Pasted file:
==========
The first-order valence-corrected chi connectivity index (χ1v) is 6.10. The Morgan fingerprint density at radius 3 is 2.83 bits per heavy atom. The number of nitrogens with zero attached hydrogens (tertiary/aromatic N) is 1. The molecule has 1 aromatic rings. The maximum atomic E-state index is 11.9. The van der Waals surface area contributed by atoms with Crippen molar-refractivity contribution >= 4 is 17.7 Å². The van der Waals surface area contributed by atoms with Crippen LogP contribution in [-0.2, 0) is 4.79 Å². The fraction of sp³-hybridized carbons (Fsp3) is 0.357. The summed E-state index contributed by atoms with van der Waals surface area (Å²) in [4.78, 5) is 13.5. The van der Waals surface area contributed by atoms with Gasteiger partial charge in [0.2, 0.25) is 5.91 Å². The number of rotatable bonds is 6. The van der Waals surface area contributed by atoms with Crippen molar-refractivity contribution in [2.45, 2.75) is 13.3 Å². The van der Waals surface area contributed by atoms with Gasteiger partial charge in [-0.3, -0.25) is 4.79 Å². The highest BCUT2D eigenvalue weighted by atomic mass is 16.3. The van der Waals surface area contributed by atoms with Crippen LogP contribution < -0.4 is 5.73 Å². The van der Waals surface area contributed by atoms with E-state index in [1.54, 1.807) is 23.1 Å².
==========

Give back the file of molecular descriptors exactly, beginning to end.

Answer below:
The first-order valence-corrected chi connectivity index (χ1v) is 6.10. The Morgan fingerprint density at radius 3 is 2.83 bits per heavy atom. The number of nitrogens with zero attached hydrogens (tertiary/aromatic N) is 1. The molecule has 1 aromatic rings. The maximum atomic E-state index is 11.9. The van der Waals surface area contributed by atoms with Crippen molar-refractivity contribution >= 4 is 17.7 Å². The van der Waals surface area contributed by atoms with Crippen LogP contribution in [-0.2, 0) is 4.79 Å². The fraction of sp³-hybridized carbons (Fsp3) is 0.357. The summed E-state index contributed by atoms with van der Waals surface area (Å²) in [4.78, 5) is 13.5. The van der Waals surface area contributed by atoms with Gasteiger partial charge in [0.2, 0.25) is 5.91 Å². The number of rotatable bonds is 6. The van der Waals surface area contributed by atoms with Crippen molar-refractivity contribution in [2.45, 2.75) is 13.3 Å². The van der Waals surface area contributed by atoms with Gasteiger partial charge in [-0.3, -0.25) is 4.79 Å². The highest BCUT2D eigenvalue weighted by atomic mass is 16.3. The van der Waals surface area contributed by atoms with Crippen LogP contribution < -0.4 is 5.73 Å². The van der Waals surface area contributed by atoms with E-state index in [1.54, 1.807) is 23.1 Å².